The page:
School & District Management

Summer Is Over for Students at Year-Round Schools

By Samantha Stainburn — July 23, 2014 2 min read
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It may be mid-summer, the season of popsicles, sleep-away camp, and jumping into swimming pools, but students who attend year-round schools are already heading back to class.

Students at Hall Fletcher Elementary School in Asheville, N.C., and Rosa Parks Elementary in Portland, Ore., for example, started new school years on Monday.

Both schools are pilot testing a year-round schedule for the next few years to see if it helps curb summer learning loss. Eighty percent of students at Hall Fletcher Elementary and 95 percent of students at Rosa Parks Elementary come from low-income families (as measured by eligibility for subsidized meals), and summer learning loss hits such students harder than affluent students.

“Children who don’t have really good enriching opportunities provided for them in the summer move back academically,” Principal Gordon Grant told NPR affiliate WCQS.

“We were seeing for many of our students a really huge gap, a lot of loss [in the summer],” Principal Tamala Newsome told Portland CBS affiliate KOIN 6. “It didn’t mean we couldn’t get them caught back up, but rather than focusing on the new learning for our kids, we were focusing on getting them caught back up.”

In Cleveland, three of the four new schools opening in the city school district this year will operate on year-round schedules, with the new academic year beginning next week. The new schools are E³agle Academy and PACT (Problem-based Academy of Critical Thinking), two small high schools that will offer competency-based advancement and flexible scheduling, and the Cleveland High School for the Digital Arts, which will teach game design, recording-arts technology and digital filmmaking along with core courses. Students at all three schools will study for 10 weeks, then break for three weeks, throughout the year.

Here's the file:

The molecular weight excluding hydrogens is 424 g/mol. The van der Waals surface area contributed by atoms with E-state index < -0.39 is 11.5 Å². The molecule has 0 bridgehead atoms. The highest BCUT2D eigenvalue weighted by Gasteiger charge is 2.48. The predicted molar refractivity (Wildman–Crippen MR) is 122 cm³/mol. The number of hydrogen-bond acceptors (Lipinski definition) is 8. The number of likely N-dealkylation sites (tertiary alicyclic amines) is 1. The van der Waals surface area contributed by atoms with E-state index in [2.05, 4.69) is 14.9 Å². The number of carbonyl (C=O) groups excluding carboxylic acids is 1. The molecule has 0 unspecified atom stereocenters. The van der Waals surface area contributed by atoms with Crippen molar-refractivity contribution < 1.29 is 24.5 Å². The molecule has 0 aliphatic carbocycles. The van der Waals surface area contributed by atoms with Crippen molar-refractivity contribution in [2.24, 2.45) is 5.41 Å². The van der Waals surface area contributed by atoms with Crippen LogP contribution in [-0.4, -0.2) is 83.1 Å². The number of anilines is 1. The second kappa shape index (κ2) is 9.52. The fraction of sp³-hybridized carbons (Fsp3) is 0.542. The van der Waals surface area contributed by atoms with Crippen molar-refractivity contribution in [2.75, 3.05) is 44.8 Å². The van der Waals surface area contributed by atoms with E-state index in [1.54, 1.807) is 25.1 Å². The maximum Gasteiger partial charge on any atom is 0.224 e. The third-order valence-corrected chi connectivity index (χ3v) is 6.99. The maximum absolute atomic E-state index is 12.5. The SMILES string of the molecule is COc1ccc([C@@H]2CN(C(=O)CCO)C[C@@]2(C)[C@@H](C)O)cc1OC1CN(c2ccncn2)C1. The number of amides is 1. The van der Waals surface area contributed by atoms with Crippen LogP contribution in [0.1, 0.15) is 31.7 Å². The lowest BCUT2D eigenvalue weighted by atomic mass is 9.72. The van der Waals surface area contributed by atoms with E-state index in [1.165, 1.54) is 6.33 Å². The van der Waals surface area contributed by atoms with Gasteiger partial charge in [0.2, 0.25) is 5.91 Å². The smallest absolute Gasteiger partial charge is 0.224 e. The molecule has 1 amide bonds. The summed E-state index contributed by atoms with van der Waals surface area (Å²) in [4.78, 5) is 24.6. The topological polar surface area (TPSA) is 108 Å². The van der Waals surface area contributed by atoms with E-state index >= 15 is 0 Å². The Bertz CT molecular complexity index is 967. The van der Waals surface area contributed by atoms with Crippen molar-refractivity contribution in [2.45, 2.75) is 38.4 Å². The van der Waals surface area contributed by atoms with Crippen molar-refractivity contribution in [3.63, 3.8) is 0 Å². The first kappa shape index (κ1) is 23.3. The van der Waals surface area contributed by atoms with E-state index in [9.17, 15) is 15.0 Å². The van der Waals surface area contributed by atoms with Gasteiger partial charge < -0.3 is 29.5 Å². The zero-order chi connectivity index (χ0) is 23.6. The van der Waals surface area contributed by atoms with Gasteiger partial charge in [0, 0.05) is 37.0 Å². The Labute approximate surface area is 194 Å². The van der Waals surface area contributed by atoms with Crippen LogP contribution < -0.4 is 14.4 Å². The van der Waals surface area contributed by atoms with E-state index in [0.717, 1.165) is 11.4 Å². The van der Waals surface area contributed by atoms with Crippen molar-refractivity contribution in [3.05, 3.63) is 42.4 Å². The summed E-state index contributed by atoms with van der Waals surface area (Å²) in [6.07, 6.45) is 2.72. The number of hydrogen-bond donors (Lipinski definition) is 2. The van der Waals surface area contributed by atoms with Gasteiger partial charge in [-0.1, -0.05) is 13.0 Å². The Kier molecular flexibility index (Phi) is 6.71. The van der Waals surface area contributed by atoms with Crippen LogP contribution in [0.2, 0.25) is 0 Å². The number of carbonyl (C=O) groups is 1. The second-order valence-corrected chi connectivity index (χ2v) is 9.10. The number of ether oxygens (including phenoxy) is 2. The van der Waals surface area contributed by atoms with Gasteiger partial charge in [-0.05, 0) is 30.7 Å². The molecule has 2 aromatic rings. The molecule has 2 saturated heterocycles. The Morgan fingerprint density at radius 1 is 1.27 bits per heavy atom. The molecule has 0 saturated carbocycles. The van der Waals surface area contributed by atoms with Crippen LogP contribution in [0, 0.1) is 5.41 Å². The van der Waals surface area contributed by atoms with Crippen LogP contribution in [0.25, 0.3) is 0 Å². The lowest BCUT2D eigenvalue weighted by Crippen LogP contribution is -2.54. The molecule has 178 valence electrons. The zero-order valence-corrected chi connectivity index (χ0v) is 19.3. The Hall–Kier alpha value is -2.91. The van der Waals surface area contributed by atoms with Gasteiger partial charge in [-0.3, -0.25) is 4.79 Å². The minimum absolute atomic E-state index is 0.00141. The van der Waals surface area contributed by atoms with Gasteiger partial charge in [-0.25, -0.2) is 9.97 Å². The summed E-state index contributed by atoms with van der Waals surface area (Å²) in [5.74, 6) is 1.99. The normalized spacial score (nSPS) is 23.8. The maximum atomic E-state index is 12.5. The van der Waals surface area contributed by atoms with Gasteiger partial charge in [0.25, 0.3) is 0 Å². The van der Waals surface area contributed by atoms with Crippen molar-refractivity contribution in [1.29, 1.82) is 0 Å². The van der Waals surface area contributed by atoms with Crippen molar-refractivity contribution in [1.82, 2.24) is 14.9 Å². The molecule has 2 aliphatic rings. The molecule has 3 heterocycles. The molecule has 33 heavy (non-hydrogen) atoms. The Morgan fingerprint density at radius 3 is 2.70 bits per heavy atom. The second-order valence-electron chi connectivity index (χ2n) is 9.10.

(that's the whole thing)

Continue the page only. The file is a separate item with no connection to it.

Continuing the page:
The year-round schedules are part of a series of school reforms that are being funded in part by a tax increase that Cleveland residents approved in 2012. The district’s chief executive officer, Eric Gordon, promoted year-round schedules to fight summer learning loss when campaigning for the property levy, which is aimed at helping Cleveland transform its schools. E³agle Academy and PACT are also receiving funding from a $3 million grant from the Carnegie Corporation of New York. (Carnegie also supports Education Week‘s coverage of entrepreneurship and innovation in education and school design.)

While it seems almost cruel to cut summer short, don’t feel too bad for these year-round students. In late September, when most students are digging in for the long haul, they’ll be getting three weeks off.

For more on year-round schooling, check out these fast facts from the Congressional Research Service.

A version of this news article first appeared in the Time and Learning blog.